Both of your links are presented as charter schools having a significant positive impact, when the data from both doesn’t hold up to the smell test whatsoever.
I remember watching a film about Dartington at my local comp (RE class, I believe, fuck knows why), and the Q&A afterwards was horrifying. The number of my classmates who said things like ‘I don’t think I’d like a school with no real rules’ left me aghast. I’m still cross I didn’t get to be educated there.
We watched one about Summerhill. It looked a lot better than our bog standard comprehensive.
Shit, yeah, that’s right: it was Summerhill. My mistake. With the kid who got to make his own crossbow in CDT class, so long as he promised not to shoot anybody with it, aye? It looked heavenly.
My friend and housemate was educated there. The whole non-compulsory lesson thing worked because most students would not go to them for their first few weeks there, get bored, then attend the lessons that interested them.
When we discussed my time at secondary school, we came to the agreement that I would have done better there but it had already closed by the time I was 11 and I expect that my parents would have sent me to another school after my first term, when I would have openly declared that I was a girl because I didn’t have the threat of having a bunch of kids beat the crap out of me every day for doing so.
It’s not like my parents would have been able to afford it anyway.
Summerhill was considered authoritarian by Dartington students.
“The Smell Test?” Statistics
Either poor and middle-class families deserve choices in their education, just like rich families have, or they don’t. I don’t know how many poor and middle-class families who love their charter school you’d have to talk to before thinking that maybe they deserve to have a satisfying education for their kids. I think there’s evidence that there are thousands.
Subjectively speaking, I know a few families, liberal democrats, all, who thank god for their charter schools (one family is very thankful because of how accepting their charter school has been for their trans daughter). And I believe that denying poor and middle-class families this kind of choice is neither compassionate nor liberal.
Denying proper funding to public education and giving it to poorly-administered ripoff schools all over the US certainly is neither. There’s very little quality control, and certainly will be less after Trump enters office.
It must be nice feeling that you are right instead of looking at the subject critically, but you posited proof that wasn’t very good so those feelings are all you have. Meanwhile, the leading lobbyist in the nation with zero experience with education just got handed the head position of the entire nation’s educational system after running a schorched earth campaign against all education in Detroit because what she actually cares about is getting public funding for religious private school educations for wealthy WASPs.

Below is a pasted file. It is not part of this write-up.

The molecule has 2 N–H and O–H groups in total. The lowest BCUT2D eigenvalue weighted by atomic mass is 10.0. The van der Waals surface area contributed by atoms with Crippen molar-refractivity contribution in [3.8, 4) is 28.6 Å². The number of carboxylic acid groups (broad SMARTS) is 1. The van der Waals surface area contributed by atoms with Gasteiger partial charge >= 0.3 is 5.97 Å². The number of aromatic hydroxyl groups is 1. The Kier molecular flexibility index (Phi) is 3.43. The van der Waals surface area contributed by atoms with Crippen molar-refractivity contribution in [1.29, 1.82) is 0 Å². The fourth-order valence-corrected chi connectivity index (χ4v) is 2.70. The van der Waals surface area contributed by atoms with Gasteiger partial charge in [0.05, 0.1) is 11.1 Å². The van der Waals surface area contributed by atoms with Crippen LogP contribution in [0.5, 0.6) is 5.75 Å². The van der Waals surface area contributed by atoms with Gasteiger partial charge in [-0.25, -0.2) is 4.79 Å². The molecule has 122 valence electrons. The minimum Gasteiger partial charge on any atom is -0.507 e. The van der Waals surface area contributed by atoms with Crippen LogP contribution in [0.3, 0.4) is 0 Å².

This is not about the concept of charter schools which have both been implemented well to implemented so poorly that the heavily biased academic review organizations released statements condemning them. The same can and should be said of public schools. This is about DeVos being placed in charge of the Department of Education which oversees everything from education standards to secondary school financing to primary school funding. Picking a random person from a Trump rally would do more good for education, and chances are that person would be more qualified for the job - because despite Trump and his supporters’ claims to the contrary, wealth is not a qualification for any position.
The U.S. spends more per-pupil than all but three or four other countries. The very worst school districts in the U.S. spend more per-pupil than any other country. It’s not a funding problem so much as a fiscal management problem.
There is no evidence, whatsoever, that charter schools are more poorly administered than public schools. There is no evidence, whatsoever, that charter schools are “rip off” the public more than public schools.
Again, this simply isn’t factual. There is no evidence, whatsoever, that charter schools have less “quality control” than public schools. If you want to deny poor and middle class families the opportunity for choice in education, you should have clear evidence of harm coming from that choice. That evidence is as clear as the evidence prohibitionists use to argue that we should keep pot illegal.
I don’t know why you would want tell a poor family, thrilled that they won a lottery to get into a charter school, that they shouldn’t have any educational choices because you think they’re being “ripped off” because of, um…well, because charter schools. Again, taking these choices away - for no clear reason - from people who simply can’t afford the choices provided by private schools, is neither compassionate nor liberal.